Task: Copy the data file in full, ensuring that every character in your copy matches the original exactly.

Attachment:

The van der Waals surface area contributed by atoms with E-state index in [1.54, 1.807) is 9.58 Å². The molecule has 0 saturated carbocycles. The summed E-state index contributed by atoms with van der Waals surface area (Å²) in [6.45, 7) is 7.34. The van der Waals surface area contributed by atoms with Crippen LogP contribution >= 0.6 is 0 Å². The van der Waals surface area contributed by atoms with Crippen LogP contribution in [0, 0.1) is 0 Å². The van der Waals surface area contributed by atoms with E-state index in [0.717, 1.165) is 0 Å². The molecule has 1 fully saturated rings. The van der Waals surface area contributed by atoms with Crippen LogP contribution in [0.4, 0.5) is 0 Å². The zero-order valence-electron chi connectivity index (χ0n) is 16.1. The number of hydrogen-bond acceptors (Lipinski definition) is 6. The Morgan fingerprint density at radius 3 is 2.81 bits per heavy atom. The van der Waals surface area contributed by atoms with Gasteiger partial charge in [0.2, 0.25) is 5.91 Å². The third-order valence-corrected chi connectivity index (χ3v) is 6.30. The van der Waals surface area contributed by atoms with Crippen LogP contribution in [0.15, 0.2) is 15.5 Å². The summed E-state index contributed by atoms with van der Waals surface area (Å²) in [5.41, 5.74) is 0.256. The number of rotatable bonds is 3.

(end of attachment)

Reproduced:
The van der Waals surface area contributed by atoms with E-state index in [1.54, 1.807) is 9.58 Å². The molecule has 0 saturated carbocycles. The summed E-state index contributed by atoms with van der Waals surface area (Å²) in [6.45, 7) is 7.34. The van der Waals surface area contributed by atoms with Crippen LogP contribution >= 0.6 is 0 Å². The van der Waals surface area contributed by atoms with Crippen LogP contribution in [0, 0.1) is 0 Å². The van der Waals surface area contributed by atoms with E-state index in [0.717, 1.165) is 0 Å². The molecule has 1 fully saturated rings. The van der Waals surface area contributed by atoms with Crippen LogP contribution in [0.4, 0.5) is 0 Å². The zero-order valence-electron chi connectivity index (χ0n) is 16.1. The number of hydrogen-bond acceptors (Lipinski definition) is 6. The Morgan fingerprint density at radius 3 is 2.81 bits per heavy atom. The van der Waals surface area contributed by atoms with Gasteiger partial charge in [0.2, 0.25) is 5.91 Å². The third-order valence-corrected chi connectivity index (χ3v) is 6.30. The van der Waals surface area contributed by atoms with Crippen LogP contribution in [0.15, 0.2) is 15.5 Å². The summed E-state index contributed by atoms with van der Waals surface area (Å²) in [5.41, 5.74) is 0.256. The number of rotatable bonds is 3.